Perhaps more important, South Korea has this spring delayed the delivery of the free fertilizer that the North has come to rely on. The delay, according to analysts, means that this year's harvest in North Korea will almost certainly fall far short of what is needed to feed the country next winter.

The World Food Program has warned that the North this summer will have about 25 percent less food than it needs to feed the country's 23 million people.

Most of the severely affected people are in rural northern areas of the country, but a South Korean aid group said this month that food shortages are also affecting the country's elite in the capital Pyongyang. Citing unnamed sources inside the country, Good Friends, a Buddhist group that sends food and other aid into North Korea, said that mid- and low-level officials in the capital were not receiving rations of rice.

With the near-collapse of the state-controlled economy in the North and a sharp increase in corruption among local police, analysts say that widespread discontent over food shortages -- especially if it spreads among the urban elite -- has the potential to destabilize Kim's government.

Complicating Kim's situation further, there are reports that North Korean military and industrial officials are unhappy with his government for granting access to U.S. diplomats to visit a missile factory. Speculation about the inner workings of the secretive North Korean government, of course, is mostly guesswork. But Keith Luse, an aide to Sen. Richard G. Lugar (R-Ind.), visited North Korea in February and later wrote that Kim's efforts to strike a deal with the United States on nuclear weapons might be a "stretch too far" for hard-liners in his country.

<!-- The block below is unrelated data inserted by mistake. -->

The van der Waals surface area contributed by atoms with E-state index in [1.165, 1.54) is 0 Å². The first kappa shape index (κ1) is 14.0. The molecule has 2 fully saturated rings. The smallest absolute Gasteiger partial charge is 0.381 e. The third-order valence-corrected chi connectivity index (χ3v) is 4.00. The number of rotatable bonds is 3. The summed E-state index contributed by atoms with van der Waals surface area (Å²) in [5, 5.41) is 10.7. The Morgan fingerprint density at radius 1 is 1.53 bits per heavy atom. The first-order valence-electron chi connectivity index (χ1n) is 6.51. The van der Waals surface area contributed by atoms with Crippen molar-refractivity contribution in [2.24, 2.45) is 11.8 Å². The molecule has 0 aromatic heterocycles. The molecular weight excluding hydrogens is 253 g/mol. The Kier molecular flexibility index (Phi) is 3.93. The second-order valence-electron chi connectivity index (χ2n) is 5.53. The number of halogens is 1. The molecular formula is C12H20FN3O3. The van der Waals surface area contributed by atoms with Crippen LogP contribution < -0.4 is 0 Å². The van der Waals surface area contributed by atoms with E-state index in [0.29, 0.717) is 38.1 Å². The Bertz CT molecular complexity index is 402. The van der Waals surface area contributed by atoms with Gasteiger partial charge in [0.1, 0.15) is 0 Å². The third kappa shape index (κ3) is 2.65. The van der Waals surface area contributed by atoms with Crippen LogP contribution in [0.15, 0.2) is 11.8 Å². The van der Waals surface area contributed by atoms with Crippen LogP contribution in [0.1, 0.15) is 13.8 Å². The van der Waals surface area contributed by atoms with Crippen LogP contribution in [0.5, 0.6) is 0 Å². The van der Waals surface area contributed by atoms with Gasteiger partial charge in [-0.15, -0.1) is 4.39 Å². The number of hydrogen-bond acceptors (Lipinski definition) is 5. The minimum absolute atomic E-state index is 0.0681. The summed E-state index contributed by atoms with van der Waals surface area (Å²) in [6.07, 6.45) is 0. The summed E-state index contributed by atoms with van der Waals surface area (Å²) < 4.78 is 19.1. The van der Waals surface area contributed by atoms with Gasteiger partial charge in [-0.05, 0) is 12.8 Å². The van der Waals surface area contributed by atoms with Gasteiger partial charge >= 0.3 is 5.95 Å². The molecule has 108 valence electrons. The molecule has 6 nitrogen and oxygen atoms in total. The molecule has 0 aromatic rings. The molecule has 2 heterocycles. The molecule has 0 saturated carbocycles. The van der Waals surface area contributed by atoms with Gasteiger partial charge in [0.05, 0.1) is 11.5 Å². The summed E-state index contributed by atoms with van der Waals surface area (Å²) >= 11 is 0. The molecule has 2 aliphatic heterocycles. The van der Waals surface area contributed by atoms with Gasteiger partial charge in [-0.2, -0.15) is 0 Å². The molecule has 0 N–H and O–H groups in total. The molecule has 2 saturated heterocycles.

Actions taken in the past two days show that, for whatever reasons, Kim's government is much less amiable that it was as recently as last month, when it welcomed the New York Philharmonic Orchestra for an unprecedented concert in Pyongyang. A statement Friday from the North Korean foreign ministry warned that the United States is endangering an agreement brokered last year by six nations. The deal was intended to rid the North of nuclear weapons while providing it with energy assistance and ending its diplomatic and economic isolation.

The North insisted in Friday's statement that it has submitted paperwork that fulfills all its obligations under the agreement.

"Should the U.S. delay the settlement of the nuclear issue, persistently trying to cook up fictions, it will seriously affect the disabling of nuclear facilities which has been under way so far with a great deal of effort," the statement said.

The Bush administration has said North Korea has, in fact, disabled much of its primary nuclear facility, a plutonium plant at Yongbyon.

But it says that the North has failed to explain the extent of a different bomb-making process -- uranium enrichment -- and has refused to talk about whether it has shared nuclear technology with other countries, including Syria.

© The Washington Post Company